The Air will be on sale at an entry level price of around $80,000, rising to $169,000 for a limited Dream edition. Rawlinson said the price would fall as production accelerated, and in some parts of the world would be reduced by special government allowances for EV cars.

Derek Jenkins, Lucid’s vice president of design, said: “We are building the best car in the world and the numbers simply speak for themselves.”

Sales of electric cars have been rising rapidly but are still only a small single-digit percentage of the global vehicle market. Last year, they accounted for only 2.6 percent of total car sales, but this was a 40 percent rise over the previous year, according to figures from the International Energy Agency.

Some analysts believe the move to EV will prove to be unstoppable once development and vehicle costs come down and as environmental concerns grow. Some European governments have promised to phase out ICE engines altogether over the next 20 years.

Some experts have seen a surge in EV sales during the coronavirus disease (COVID-19) pandemic even as sales of conventional vehicles fall because of pressure on consumer finances and a new target of “green recovery.”

Ride hailing giant Tesla said recently it would move to zero emissions for all its cars by 2040.

Rawlinson said the Air would help create a whole new market for EV luxury vehicles. “Tesla is a beautifully engineered product and a disruptive technology, and they are the leaders in electrification by a mile. But they do not do luxury,” he said.


Saudi Arabia looks to cut spending in bid to shrink deficit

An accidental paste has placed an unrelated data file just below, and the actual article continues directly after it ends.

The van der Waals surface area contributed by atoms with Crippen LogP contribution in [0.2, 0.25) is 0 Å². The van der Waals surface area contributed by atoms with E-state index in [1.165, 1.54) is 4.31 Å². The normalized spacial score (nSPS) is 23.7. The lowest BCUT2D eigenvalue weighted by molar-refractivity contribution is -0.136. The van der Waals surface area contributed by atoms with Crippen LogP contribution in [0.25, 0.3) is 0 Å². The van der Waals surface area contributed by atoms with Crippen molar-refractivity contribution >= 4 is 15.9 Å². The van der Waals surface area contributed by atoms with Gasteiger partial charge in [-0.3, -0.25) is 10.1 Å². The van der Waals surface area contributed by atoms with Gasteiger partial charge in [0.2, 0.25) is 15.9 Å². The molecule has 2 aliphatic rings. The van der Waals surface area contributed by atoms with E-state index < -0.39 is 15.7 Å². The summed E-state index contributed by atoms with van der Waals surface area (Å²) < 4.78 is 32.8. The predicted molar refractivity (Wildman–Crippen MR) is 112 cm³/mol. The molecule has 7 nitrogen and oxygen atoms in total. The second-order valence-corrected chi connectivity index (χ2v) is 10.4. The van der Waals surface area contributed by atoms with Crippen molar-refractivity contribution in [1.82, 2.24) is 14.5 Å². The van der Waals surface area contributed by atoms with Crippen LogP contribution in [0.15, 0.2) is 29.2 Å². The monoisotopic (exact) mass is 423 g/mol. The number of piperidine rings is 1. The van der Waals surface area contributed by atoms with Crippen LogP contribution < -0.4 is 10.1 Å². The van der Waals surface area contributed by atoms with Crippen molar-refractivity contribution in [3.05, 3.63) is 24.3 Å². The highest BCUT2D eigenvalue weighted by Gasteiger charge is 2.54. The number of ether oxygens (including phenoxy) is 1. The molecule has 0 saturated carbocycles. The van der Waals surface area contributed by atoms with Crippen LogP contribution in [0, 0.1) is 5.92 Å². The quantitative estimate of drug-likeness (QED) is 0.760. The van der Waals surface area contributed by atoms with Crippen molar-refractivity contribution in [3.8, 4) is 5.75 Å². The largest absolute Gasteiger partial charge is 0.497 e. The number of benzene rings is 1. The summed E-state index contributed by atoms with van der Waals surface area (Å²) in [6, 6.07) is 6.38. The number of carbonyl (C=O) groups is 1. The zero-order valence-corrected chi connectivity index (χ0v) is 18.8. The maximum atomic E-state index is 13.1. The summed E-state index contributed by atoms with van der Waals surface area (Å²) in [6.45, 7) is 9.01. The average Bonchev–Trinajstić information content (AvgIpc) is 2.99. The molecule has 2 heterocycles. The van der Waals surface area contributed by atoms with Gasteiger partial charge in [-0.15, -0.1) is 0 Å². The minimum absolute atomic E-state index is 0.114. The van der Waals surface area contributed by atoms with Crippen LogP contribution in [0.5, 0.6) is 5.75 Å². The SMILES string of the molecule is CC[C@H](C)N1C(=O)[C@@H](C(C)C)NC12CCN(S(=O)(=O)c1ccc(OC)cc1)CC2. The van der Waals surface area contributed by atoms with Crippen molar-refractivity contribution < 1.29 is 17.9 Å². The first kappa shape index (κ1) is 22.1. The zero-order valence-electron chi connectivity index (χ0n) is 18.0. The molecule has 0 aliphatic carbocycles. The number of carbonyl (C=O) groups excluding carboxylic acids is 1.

Updated 01 October 2020

Saudi Arabia looks to cut spending in bid to shrink deficit

  • Saudi Arabia has issued about SR84 billion in sukuk in the year to date

LONDON: Saudi Arabia plans to reduce spending next year by about 7.5 percent to SR990 billion ($263.9 billion) as it seeks to reduce its deficit. This compares to spending of SR1.07 trillion this year, it said in a preliminary budget statement.

The Kingdom anticipates a budget deficit of about 12 percent this year falling to 5.1 percent next year.

Saudi Arabia released data on Wednesday showing that the economy contracted by about 7 percent in the second quarter as regional economies faced the twin blow of the coronavirus pandemic and continued oil price weakness.

The unemployment rate among Saudis increased to 15.4 percent in the second quarter compared with 11.8 percent in the first quarter of the year.

The challenging headwinds facing regional economies is expected to spur activity across debt markets as countries sell bonds to help fund spending.

Saudi Arabia has already issued about SR84 billion in sukuk in the year to date.

“Over the past three years, the government has developed (from scratch) a well-functioning and increasingly deeper domestic sukuk market that has allowed it to tap into growing domestic and international demand for Shariah-compliant fixed income assets,” Moody’s said in a statement on Wednesday. 

“This, in turn, has helped diversify its funding sources compared with what was available during the oil price shock of 2015-16 and ease liquidity pressures amid a more than doubling of government financing needs this year,” the ratings agency added.